Hello there! Since my last announcement to rewrite SKM, I have dedicated some time to research the possibility of porting SKM to Python. It turns out to be quite easy with PyQt, a Python wrapper for Qt framework. After learning some PyQt basics (shout out to Jan Bodnar for this great tutorial), I attempted to recreate the old Java implementation in Qt Designer. The result? Quite satisfying!

Screenshot of Qt Designer with early prototype UI

I was pleased by all that different kinds of ready-made widgets and a wealth of options I can tinker (which means… less code!) with Qt Designer and Qt framework itself. Since I am already familiar with how layout works in applications and have worked with various layout designers in the past, Qt Designer feels quite familiar to me. Most components can be added by drag-and-drop, then they can be fine tweaked with their property sheets in the right. It appears that I can also add event handling in the Designer, by utilizing Signal/Slot Editor in the lower right.  (Qt uses an unique communication protocol called Signals and Slots).

The best thing about using Qt Designer is I can set up UI parts in just a few minutes. I came up with a design (shown above) that roughly resembles the old JavaFX implementation (shown below) in less than 20 minutes. I can also get a pretty good idea about how the program actually gonna look like without even compiling the code. All that convenience was unthinkable back when I was developing in JavaFX (FXML might alleviate some of the problem but I never got to the point to start using it).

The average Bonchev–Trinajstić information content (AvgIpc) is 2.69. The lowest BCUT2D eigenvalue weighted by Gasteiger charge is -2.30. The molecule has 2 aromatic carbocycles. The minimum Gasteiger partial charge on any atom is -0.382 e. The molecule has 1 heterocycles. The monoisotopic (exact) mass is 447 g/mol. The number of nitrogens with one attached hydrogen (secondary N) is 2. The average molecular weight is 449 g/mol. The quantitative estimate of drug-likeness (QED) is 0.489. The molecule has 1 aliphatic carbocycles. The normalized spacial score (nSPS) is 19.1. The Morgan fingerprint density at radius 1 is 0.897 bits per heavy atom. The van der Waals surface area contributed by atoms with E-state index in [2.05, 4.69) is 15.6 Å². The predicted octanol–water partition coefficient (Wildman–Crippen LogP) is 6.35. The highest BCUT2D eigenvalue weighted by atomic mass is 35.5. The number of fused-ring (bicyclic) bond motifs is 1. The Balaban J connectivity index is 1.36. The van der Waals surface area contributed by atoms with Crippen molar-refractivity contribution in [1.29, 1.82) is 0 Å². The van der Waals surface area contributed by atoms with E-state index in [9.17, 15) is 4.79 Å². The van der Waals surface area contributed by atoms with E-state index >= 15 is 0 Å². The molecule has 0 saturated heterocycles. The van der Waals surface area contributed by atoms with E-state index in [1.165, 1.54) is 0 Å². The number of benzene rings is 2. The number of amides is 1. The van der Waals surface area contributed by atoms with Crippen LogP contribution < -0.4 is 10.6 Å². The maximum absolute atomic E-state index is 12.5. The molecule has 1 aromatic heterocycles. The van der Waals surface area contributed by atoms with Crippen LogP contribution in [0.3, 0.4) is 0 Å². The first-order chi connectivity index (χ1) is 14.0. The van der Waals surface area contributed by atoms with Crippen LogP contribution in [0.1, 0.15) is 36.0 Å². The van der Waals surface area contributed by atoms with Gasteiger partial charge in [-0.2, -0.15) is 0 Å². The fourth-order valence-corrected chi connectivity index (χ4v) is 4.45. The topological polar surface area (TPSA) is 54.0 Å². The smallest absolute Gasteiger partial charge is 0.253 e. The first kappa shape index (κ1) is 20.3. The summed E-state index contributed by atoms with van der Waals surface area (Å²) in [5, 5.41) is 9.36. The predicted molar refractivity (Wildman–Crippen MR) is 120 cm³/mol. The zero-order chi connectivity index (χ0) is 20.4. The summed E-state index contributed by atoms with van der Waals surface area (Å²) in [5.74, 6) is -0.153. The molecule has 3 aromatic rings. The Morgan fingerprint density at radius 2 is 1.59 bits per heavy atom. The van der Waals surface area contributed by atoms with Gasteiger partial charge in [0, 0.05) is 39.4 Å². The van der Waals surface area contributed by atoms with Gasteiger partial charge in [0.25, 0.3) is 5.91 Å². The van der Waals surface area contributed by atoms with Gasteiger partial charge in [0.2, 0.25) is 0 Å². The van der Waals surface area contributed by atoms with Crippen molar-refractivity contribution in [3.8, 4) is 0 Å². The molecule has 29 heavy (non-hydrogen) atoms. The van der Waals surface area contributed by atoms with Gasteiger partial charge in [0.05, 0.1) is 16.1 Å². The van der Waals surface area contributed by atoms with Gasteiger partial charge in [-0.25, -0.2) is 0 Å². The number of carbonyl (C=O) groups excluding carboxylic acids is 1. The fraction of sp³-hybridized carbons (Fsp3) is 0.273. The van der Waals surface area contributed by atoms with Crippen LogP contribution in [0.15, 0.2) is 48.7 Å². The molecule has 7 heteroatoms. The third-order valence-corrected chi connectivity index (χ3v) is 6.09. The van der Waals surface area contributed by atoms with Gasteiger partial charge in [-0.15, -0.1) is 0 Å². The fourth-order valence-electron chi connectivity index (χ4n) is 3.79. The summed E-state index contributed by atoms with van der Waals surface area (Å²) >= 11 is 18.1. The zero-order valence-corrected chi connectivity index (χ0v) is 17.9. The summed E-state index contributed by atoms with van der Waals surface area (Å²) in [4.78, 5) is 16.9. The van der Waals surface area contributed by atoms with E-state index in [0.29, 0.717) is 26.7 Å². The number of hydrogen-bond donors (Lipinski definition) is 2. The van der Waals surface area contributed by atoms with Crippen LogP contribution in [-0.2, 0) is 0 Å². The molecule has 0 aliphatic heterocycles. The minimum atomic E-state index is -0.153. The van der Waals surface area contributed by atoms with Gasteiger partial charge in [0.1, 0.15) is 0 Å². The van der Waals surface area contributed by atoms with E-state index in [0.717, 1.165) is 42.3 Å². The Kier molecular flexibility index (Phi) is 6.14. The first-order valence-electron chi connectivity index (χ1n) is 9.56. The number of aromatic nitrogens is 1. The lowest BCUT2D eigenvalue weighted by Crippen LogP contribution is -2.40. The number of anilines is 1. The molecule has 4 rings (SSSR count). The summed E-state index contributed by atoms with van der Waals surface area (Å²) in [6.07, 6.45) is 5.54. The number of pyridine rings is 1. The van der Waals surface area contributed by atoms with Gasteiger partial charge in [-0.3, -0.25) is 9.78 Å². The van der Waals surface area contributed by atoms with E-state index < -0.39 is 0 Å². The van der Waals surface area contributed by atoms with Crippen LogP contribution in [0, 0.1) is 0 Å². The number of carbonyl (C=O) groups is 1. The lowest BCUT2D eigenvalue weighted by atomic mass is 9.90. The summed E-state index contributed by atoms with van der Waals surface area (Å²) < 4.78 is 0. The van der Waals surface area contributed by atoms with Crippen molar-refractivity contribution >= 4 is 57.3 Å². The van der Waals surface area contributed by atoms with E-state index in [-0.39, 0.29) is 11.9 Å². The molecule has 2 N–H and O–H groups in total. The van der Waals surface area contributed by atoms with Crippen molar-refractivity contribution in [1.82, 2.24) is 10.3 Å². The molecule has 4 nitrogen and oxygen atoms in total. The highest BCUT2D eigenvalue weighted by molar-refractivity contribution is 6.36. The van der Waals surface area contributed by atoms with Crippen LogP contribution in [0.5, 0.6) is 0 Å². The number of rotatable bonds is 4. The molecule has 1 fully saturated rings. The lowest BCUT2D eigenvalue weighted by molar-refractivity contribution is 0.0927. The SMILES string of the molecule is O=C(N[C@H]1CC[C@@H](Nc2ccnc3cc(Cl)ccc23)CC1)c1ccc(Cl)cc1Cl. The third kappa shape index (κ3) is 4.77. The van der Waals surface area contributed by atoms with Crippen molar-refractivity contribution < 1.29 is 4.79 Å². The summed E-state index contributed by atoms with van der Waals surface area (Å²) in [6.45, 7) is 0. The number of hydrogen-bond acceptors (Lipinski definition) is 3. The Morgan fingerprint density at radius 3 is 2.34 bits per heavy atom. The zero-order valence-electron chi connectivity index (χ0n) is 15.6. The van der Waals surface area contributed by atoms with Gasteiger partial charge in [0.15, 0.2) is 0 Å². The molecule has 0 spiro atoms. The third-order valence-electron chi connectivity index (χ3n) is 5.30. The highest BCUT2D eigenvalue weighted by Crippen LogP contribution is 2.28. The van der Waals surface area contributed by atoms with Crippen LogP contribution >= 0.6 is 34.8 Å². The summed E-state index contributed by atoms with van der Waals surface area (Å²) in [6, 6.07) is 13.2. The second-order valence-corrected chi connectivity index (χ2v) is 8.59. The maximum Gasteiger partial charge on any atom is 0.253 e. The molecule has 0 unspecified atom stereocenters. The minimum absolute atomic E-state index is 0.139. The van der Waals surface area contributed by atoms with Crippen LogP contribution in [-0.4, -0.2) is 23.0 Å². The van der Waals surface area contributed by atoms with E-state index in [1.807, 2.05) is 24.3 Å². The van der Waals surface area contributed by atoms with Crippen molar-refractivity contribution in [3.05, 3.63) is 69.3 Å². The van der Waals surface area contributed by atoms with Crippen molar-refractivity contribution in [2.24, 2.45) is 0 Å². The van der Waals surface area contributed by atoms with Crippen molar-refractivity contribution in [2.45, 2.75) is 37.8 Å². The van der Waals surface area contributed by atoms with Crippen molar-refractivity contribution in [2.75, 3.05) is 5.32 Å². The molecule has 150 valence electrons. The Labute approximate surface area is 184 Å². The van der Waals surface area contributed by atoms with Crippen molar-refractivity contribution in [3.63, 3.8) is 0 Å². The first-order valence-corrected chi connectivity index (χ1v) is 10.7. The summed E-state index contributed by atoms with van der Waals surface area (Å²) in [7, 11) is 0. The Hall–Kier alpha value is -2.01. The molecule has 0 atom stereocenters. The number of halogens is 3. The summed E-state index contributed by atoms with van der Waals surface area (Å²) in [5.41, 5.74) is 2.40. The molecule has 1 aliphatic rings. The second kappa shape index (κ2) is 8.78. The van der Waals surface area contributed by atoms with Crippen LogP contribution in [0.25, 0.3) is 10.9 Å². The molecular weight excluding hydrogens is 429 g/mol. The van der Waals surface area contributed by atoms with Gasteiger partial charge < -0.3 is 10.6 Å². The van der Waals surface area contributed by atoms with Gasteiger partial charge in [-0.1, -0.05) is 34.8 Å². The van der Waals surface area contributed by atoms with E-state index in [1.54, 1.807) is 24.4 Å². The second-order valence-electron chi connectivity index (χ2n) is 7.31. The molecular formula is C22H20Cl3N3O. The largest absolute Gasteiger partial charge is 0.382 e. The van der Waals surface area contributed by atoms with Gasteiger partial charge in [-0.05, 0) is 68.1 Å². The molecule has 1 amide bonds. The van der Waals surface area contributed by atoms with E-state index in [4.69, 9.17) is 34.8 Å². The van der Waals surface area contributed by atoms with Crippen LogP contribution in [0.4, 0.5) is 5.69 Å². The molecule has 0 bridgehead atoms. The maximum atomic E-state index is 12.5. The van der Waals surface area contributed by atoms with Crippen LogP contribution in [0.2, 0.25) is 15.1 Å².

Original SKM implementation in JavaFX

Now I have the design, how do I import it to my Python project? Turns out it’s surprisingly easy. The PyQt package came with a command line tool pyuic that automatically translates .ui (XML) files generated by Qt Designer into Python code. Simply run

pyuic5 ui/MainWindow.ui -o ui/MainWindow.py

and my MainWindow design is already in Python!

So here’s what it looks like at present. I know it looks ugly, but keep in mind it is designed in short amount of time, and haven’t been tweaked at all. With Qt Designer and PyQt, I can finally focus on the logic of the program, without worrying much about the layout.

What it looks like… for now

Thank you for your reading. Stay tuned for more updates!

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